Mike Shatzkin, The Shatzkin Files, has his usual intelligent analysis on this subject:
Since Apple made its iPad announcement last January, five of the Big Six publishers have been featured participatants. That not only means they’re making content available for the iPad “form factor” (color and connectivity like the iPhone, screen size like the Kindle) but also that they’re buying into the new “agency model” for sales. As anybody who cares about this stuff already knows, under the agency model the control of pricing to the consumer moves from the retail point of contact to the publisher.
In return for that control, the publisher lowers the “established retail price” and, although the stated margin to the retailer is reduced from 50% to 30%, the effective margin rises because the retailer sells at that publisher price, not something substantially less. And the publishers going to agency are happily accepting less for each book sold to gain that pricing control and price stability across all retailers.
Random House has been prominent by its absence from the group. And some people, including some who are really well-informed about publishing, wonder “why?”
I wonder why they wonder.
Although it is certainly possible that iPad book sales will be startling right out of the box, that’s not really likely. Unlike the Kindle, which is purchased by consumers solely for the purpose of reading books, the iPad will attract customers for all manner of reasons and, actually, reading books would be pretty far down the list for most people. Although there are pockets of skeptics, I’m sure most publishing people accept that the iPad can grow into a very robust bookselling channel but it isn’t clear how long that will take or whether narrative text will be as much a beneficiary of the device as books that are more complex presentations of words and pictures.
In the short run, which from this seat looks like some months, if not a year, Kindle and Amazon are still likely to be the leader in ebook sales, and other established ereader platforms that are optimized for text (Nook, Sony Reader, the new ereader from Kobo) will remain important. By holding themselves out of the new channels, continuing the current policies of “wholesale” discounting, and allowing the retailers to set prices, Random House will be maximizing their short-term sales and profits. Assuming they maintain their publisher-established prices near their current levels (and why would they not?), Random House will collect more money for each ebook sold than their competitors do while the public will will pay less for each Random House ebook they buy than for comparable titles from other publishers.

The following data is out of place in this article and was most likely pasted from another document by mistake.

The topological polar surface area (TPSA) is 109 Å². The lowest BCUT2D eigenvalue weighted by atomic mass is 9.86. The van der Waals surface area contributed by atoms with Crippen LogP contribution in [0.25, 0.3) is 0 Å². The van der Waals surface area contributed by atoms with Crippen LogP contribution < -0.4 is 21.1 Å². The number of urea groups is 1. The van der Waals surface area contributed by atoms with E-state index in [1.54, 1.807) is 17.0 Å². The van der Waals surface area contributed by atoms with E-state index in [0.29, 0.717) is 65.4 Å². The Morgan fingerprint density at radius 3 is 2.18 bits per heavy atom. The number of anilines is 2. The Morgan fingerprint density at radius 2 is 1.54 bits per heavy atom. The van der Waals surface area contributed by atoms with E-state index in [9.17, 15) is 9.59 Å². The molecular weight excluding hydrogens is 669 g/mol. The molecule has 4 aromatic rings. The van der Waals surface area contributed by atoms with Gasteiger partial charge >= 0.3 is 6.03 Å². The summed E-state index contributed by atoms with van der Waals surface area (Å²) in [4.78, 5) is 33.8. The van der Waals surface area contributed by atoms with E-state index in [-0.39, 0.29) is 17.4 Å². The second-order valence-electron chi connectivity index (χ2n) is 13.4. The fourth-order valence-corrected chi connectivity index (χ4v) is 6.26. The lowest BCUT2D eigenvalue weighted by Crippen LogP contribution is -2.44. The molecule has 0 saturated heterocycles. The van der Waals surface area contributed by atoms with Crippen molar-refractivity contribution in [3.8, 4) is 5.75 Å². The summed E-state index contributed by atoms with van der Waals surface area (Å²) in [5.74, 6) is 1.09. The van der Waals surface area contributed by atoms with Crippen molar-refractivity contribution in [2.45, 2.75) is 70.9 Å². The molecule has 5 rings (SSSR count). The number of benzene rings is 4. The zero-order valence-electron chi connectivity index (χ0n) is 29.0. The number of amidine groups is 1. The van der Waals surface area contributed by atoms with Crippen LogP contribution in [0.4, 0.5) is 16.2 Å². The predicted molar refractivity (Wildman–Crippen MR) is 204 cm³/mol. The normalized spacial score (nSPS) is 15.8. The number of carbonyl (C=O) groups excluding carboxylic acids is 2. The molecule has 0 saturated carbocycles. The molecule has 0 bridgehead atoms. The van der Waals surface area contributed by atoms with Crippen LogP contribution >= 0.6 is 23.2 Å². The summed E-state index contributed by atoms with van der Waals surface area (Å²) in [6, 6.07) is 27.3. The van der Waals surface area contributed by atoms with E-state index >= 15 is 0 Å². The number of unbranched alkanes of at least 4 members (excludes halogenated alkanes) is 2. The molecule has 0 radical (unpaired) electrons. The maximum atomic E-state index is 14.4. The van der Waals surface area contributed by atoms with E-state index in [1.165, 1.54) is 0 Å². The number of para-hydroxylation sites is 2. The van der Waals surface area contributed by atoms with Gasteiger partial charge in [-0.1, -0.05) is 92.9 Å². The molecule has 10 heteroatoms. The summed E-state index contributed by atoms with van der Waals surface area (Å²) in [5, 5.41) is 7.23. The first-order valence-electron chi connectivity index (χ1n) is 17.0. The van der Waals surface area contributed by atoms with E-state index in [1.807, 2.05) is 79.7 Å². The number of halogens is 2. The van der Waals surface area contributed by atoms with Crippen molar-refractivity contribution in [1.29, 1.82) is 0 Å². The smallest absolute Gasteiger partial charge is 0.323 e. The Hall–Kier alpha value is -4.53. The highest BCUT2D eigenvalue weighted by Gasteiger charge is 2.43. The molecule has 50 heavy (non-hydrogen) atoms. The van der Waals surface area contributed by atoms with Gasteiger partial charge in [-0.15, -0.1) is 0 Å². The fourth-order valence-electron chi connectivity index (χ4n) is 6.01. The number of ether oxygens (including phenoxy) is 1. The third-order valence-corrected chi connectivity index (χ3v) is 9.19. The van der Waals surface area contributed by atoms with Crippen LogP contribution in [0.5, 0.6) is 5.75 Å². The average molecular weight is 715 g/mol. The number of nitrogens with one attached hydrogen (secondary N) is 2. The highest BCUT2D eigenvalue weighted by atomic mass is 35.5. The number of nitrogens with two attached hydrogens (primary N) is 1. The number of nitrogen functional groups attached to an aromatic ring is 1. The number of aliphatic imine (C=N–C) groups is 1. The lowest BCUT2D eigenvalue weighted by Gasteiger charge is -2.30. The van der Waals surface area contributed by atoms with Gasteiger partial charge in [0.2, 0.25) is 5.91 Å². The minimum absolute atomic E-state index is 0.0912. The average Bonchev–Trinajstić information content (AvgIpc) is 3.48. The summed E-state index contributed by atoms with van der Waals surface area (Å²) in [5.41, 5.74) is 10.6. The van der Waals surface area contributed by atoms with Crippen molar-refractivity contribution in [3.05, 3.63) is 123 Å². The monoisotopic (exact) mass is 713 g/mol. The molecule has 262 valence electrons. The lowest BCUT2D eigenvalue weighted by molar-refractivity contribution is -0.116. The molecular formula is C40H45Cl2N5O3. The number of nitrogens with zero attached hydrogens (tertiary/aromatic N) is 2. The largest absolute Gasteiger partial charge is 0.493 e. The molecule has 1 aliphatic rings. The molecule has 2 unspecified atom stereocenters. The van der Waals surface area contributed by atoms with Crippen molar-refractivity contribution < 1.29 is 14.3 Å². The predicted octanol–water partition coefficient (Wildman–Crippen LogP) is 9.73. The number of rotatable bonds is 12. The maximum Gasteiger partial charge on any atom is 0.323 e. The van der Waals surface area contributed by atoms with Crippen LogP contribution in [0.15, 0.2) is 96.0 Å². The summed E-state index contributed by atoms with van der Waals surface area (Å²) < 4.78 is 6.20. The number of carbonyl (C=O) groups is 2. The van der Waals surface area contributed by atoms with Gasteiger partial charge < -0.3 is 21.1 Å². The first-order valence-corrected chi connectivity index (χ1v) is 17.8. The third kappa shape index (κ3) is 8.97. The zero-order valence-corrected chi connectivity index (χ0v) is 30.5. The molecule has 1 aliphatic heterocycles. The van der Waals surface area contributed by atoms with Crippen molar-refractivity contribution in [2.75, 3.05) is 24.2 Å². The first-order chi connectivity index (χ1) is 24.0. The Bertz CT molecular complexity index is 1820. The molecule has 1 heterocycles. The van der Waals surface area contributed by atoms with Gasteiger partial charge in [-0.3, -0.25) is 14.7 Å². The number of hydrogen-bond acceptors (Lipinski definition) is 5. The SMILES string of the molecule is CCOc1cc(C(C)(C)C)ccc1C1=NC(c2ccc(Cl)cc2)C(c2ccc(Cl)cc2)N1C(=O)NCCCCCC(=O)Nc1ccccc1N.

That’s a pretty significant short term advantage. Why wonder why somebody would do that?
Of course, most publishers hope — if not believe — that the proliferation of new devices and platforms combined with the more widespread use of the agency model setting retail prices will disperse the ebook market among many more players. Will Apple or any other player hold it against Random that they were slow to make the change if they decide to join the party after it really gets going? My hunch is “no.”
And that may be Random House’s hunch too. They may be making a perfectly conscious and rational gamble that the sales they’ll lose in the short run by not being on the iPad will be more than compensated for by margin they’ll make through higher wholesale prices and greater sales through lower retail prices than any of their Big Six competition in the still-dominant Kindle channel.
And if Amazon is willing to retaliate against a publisher’s print business over dislike of their ebook policies, wouldn’t they also be likely to favor the books of a big publisher that cooperates with them when everybody else doesn’t? Couldn’t that add a further incremental edge to Random House in the short run while the iPad book-reading audience is still ramping up?
I have read nothing to tell me whether Apple would or wouldn’t accept Random House books on the wholesale model. (The other publishers embraced the agency model; they didn’t need to be talked into it.) If they do, Random House could persist with this strategy for a long time, even when they start putting books on the iPad. Even though their “listed” ebook prices would be considerably higher than their competitors’, the prices at which they’d be offered to the public could be lower.
If this all works the way the agency publishers envision, we’ll have a multi-platform, multi-retailer, price-stable ebook market before too long. If that happens, Amazon may tire of paying more for Random House books, whether they sell them for less or not, and the wholesale model with retail price reductions is not a palatable combination for publishers. But that’s not imminent and for the foreseeable future, all the Random House position means to them is more revenue per copy and lower prices to the consumer.
There is a school of thought that ebook consumers are very sensitive to price. Starting with the appearance of the agency model next week, ebook prices to the consumer for (usually author-) branded frontlist titles are going to rise. It will be interesting to see if the IDPF (International Digital Publishers Forum) reports of sales show any change in the trend line starting with the reports of sales in April.